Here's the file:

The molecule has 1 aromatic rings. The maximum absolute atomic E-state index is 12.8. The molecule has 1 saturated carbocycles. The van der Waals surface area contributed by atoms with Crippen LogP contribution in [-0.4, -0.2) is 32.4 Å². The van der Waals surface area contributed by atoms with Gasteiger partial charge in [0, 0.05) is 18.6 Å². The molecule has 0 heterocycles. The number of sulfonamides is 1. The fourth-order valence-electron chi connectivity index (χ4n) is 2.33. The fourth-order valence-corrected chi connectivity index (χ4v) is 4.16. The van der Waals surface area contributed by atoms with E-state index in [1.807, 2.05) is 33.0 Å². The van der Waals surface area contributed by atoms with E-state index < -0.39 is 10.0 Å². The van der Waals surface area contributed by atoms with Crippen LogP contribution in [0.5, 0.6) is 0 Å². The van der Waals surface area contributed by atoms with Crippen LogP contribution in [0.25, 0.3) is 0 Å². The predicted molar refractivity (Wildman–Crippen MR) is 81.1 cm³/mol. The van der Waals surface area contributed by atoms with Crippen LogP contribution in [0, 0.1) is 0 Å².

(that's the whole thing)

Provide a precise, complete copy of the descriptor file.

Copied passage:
The molecule has 1 aromatic rings. The maximum absolute atomic E-state index is 12.8. The molecule has 1 saturated carbocycles. The van der Waals surface area contributed by atoms with Crippen LogP contribution in [-0.4, -0.2) is 32.4 Å². The van der Waals surface area contributed by atoms with Gasteiger partial charge in [0, 0.05) is 18.6 Å². The molecule has 0 heterocycles. The number of sulfonamides is 1. The fourth-order valence-electron chi connectivity index (χ4n) is 2.33. The fourth-order valence-corrected chi connectivity index (χ4v) is 4.16. The van der Waals surface area contributed by atoms with E-state index in [1.807, 2.05) is 33.0 Å². The van der Waals surface area contributed by atoms with E-state index < -0.39 is 10.0 Å². The van der Waals surface area contributed by atoms with Crippen LogP contribution in [0.5, 0.6) is 0 Å². The van der Waals surface area contributed by atoms with Crippen LogP contribution in [0.25, 0.3) is 0 Å². The predicted molar refractivity (Wildman–Crippen MR) is 81.1 cm³/mol. The van der Waals surface area contributed by atoms with Crippen LogP contribution in [0, 0.1) is 0 Å².